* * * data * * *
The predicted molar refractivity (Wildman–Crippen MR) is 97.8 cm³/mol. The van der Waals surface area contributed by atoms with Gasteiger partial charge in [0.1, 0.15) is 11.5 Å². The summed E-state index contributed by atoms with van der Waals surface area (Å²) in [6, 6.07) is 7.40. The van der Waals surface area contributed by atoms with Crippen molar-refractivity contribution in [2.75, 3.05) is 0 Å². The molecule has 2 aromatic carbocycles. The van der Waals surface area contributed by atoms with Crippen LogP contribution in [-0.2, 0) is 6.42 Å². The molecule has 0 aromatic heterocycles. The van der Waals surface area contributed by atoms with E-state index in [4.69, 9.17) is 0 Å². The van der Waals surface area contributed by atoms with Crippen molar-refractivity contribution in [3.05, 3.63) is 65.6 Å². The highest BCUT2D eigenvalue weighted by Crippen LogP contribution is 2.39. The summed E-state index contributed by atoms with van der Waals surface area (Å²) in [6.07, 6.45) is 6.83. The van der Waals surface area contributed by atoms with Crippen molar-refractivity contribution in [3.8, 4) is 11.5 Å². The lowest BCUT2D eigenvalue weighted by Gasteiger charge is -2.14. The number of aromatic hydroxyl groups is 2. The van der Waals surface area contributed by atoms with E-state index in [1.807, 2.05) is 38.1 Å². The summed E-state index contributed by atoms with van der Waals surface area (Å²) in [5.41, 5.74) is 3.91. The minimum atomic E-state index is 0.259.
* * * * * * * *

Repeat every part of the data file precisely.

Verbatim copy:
The predicted molar refractivity (Wildman–Crippen MR) is 97.8 cm³/mol. The van der Waals surface area contributed by atoms with Gasteiger partial charge in [0.1, 0.15) is 11.5 Å². The summed E-state index contributed by atoms with van der Waals surface area (Å²) in [6, 6.07) is 7.40. The van der Waals surface area contributed by atoms with Crippen molar-refractivity contribution in [2.75, 3.05) is 0 Å². The molecule has 2 aromatic carbocycles. The van der Waals surface area contributed by atoms with Crippen LogP contribution in [-0.2, 0) is 6.42 Å². The molecule has 0 aromatic heterocycles. The van der Waals surface area contributed by atoms with E-state index in [4.69, 9.17) is 0 Å². The van der Waals surface area contributed by atoms with Crippen molar-refractivity contribution in [3.05, 3.63) is 65.6 Å². The highest BCUT2D eigenvalue weighted by Crippen LogP contribution is 2.39. The summed E-state index contributed by atoms with van der Waals surface area (Å²) in [6.07, 6.45) is 6.83. The van der Waals surface area contributed by atoms with Crippen molar-refractivity contribution in [3.8, 4) is 11.5 Å². The lowest BCUT2D eigenvalue weighted by Gasteiger charge is -2.14. The number of aromatic hydroxyl groups is 2. The van der Waals surface area contributed by atoms with E-state index in [1.807, 2.05) is 38.1 Å². The summed E-state index contributed by atoms with van der Waals surface area (Å²) in [5.41, 5.74) is 3.91. The minimum atomic E-state index is 0.259.